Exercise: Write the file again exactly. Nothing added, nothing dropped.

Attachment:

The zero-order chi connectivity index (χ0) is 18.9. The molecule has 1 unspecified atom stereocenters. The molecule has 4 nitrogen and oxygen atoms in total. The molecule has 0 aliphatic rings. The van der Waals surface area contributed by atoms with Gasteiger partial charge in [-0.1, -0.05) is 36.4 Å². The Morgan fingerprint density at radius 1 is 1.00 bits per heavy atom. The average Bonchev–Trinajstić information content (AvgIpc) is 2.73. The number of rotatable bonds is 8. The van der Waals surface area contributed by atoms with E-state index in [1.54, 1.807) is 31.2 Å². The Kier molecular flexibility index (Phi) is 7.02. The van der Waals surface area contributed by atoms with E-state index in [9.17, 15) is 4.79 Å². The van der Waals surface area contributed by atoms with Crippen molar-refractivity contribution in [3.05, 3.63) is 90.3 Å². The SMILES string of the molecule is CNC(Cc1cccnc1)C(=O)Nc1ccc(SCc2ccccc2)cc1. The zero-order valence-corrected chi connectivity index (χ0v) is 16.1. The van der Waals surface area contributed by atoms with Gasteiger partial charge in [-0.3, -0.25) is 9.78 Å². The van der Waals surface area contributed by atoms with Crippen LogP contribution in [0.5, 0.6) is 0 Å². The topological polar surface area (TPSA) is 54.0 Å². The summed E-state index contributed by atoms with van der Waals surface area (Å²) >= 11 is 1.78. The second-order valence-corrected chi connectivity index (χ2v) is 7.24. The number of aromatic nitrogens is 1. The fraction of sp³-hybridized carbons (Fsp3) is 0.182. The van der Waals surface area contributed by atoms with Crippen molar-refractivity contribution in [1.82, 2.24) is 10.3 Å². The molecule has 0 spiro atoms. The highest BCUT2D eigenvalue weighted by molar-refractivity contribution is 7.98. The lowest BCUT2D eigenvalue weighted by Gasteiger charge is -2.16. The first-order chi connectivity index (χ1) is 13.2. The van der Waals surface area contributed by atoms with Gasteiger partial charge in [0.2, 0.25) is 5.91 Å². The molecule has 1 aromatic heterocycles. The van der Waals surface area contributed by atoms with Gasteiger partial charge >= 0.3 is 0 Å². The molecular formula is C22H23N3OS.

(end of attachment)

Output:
The zero-order chi connectivity index (χ0) is 18.9. The molecule has 1 unspecified atom stereocenters. The molecule has 4 nitrogen and oxygen atoms in total. The molecule has 0 aliphatic rings. The van der Waals surface area contributed by atoms with Gasteiger partial charge in [-0.1, -0.05) is 36.4 Å². The Morgan fingerprint density at radius 1 is 1.00 bits per heavy atom. The average Bonchev–Trinajstić information content (AvgIpc) is 2.73. The number of rotatable bonds is 8. The van der Waals surface area contributed by atoms with E-state index in [1.54, 1.807) is 31.2 Å². The Kier molecular flexibility index (Phi) is 7.02. The van der Waals surface area contributed by atoms with E-state index in [9.17, 15) is 4.79 Å². The van der Waals surface area contributed by atoms with Crippen molar-refractivity contribution in [3.05, 3.63) is 90.3 Å². The SMILES string of the molecule is CNC(Cc1cccnc1)C(=O)Nc1ccc(SCc2ccccc2)cc1. The zero-order valence-corrected chi connectivity index (χ0v) is 16.1. The van der Waals surface area contributed by atoms with Gasteiger partial charge in [-0.3, -0.25) is 9.78 Å². The van der Waals surface area contributed by atoms with Crippen LogP contribution in [0.5, 0.6) is 0 Å². The topological polar surface area (TPSA) is 54.0 Å². The summed E-state index contributed by atoms with van der Waals surface area (Å²) >= 11 is 1.78. The second-order valence-corrected chi connectivity index (χ2v) is 7.24. The number of aromatic nitrogens is 1. The fraction of sp³-hybridized carbons (Fsp3) is 0.182. The van der Waals surface area contributed by atoms with Crippen molar-refractivity contribution in [1.82, 2.24) is 10.3 Å². The molecule has 0 spiro atoms. The highest BCUT2D eigenvalue weighted by molar-refractivity contribution is 7.98. The lowest BCUT2D eigenvalue weighted by Gasteiger charge is -2.16. The first-order chi connectivity index (χ1) is 13.2. The van der Waals surface area contributed by atoms with Gasteiger partial charge in [0.2, 0.25) is 5.91 Å². The molecule has 1 aromatic heterocycles. The van der Waals surface area contributed by atoms with Gasteiger partial charge >= 0.3 is 0 Å². The molecular formula is C22H23N3OS.